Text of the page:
For the Global Thinker

Wednesday, March 31, 2010

Must See Foreign FilmZ

Here's a list of the Decade's 25 Most-Essential Foreign Films...


Also here are some more films I've seen recently that are definitely worth a look...
Click on the poster to read a review....Cheers!

Wednesday, March 24, 2010

Condition Critical: Voices from the War in Eastern Congo

There are more than 981 million people living on the continent of Africa, yet they only represent 3% of all Internet users worldwide. So I think it's important to share their stories.

Watch these three amazing audio slideshows (use the full screen option)...

Mishoka's Story

Drawing the War

Bahati's Story

Check out more here at:

Monday, March 22, 2010

If That Diamond Ring Don't Shine

My girlfriend insists on a pricey engagement ring, but I'm not made of money.

Dear Prudence,
I am very much in love with my girlfriend of four years and want to spend my life with her. There is one thing preventing me from popping the question: the diamond ring. My girlfriend is not overly superficial but has made it clear that she needs a "moderately good-sized ring." I am young, in graduate school, and have no money. I would have to take out a loan to...

Continue reading this and two other interesting letters at:

Thursday, March 18, 2010

Are U.S. Pot Laws The Root Cause Of Mexican Drug Violence?

It was less than one year ago when acting U.S. DEA administrator Michelle Leonhart publicly declared that the escalating violence on the U.S./Mexico border should be viewed as a sign of the “success” of America’s drug war strategies.

Our view is that the violence we have been seeing is a signpost of the success our very courageous Mexican counterparts are having,” said Michele Leonhart, who was recently nominated by President Obama to be the agency’s full time director. “The cartels are acting out like caged animals, because they are caged animals.”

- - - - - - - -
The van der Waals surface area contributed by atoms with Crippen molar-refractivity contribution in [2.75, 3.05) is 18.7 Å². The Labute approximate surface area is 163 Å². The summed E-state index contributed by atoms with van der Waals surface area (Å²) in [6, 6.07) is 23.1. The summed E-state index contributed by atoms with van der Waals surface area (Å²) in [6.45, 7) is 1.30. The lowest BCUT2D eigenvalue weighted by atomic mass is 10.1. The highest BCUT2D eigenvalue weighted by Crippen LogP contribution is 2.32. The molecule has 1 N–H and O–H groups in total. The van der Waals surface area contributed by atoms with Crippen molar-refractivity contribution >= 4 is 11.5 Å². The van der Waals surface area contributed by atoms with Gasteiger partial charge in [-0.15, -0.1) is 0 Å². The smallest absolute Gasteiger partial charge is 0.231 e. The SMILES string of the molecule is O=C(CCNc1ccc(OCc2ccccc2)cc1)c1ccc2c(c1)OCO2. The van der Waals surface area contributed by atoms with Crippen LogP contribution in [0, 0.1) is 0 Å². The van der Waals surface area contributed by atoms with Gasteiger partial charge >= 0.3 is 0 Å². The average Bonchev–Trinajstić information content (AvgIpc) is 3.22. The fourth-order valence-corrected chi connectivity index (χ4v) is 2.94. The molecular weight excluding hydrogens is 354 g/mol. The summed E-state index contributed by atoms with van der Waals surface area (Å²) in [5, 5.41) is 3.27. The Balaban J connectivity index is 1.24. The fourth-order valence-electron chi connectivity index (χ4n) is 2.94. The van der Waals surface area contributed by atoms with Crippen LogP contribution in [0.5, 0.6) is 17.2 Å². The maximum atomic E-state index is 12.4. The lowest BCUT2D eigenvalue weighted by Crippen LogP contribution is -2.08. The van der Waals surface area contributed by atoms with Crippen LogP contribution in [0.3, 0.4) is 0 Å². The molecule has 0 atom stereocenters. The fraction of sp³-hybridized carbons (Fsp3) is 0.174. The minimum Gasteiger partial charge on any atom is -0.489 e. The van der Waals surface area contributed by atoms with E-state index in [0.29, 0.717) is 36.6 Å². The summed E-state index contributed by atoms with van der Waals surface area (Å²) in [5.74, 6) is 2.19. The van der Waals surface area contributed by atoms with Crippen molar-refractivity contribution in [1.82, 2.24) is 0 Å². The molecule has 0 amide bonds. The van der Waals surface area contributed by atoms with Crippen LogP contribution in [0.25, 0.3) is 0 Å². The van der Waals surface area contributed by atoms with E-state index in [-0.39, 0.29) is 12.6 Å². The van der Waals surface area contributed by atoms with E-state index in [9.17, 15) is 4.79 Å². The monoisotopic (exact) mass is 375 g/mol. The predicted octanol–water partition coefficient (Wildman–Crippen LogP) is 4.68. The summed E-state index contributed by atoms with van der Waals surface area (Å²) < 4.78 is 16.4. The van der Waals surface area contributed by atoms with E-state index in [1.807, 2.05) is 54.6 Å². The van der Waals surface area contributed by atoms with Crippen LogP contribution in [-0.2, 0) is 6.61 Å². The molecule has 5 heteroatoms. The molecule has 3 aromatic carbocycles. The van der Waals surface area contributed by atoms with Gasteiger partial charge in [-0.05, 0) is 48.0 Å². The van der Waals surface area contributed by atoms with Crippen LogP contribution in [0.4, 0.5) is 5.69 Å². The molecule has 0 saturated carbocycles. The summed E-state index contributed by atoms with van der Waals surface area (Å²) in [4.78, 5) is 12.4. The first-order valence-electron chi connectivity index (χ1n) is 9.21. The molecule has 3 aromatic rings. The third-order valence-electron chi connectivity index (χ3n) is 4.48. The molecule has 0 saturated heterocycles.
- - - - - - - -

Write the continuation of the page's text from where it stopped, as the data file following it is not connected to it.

Well, if the DEA’s chief talking head thought that some 6,300 drug cartel-related murders in 2008 was an indication of progress, one can only imagine that...

Check out the rest of this Excellent article which also includes a very good video as well...

Wednesday, March 17, 2010

Saint Patrick Dies

On this day in 461 A.D., Saint Patrick, Christian missionary, bishop and apostle of Ireland, dies at Saul, Downpatrick, Ireland.

Much of what is known about Patrick's legendary life comes from the Confessio, a book he wrote during his last years. Born in Great Britain, probably in Scotland, to a well-to-do Christian family of Roman citizenship, Patrick was captured and enslaved at age 16 by Irish marauders. For the next six years, he worked as a herder in Ireland, turning to a deepening religious faith for comfort. Following the counsel of a voice he heard in a dream one night, he escaped and found passage on a ship to Britain, where he was eventually reunited with his family.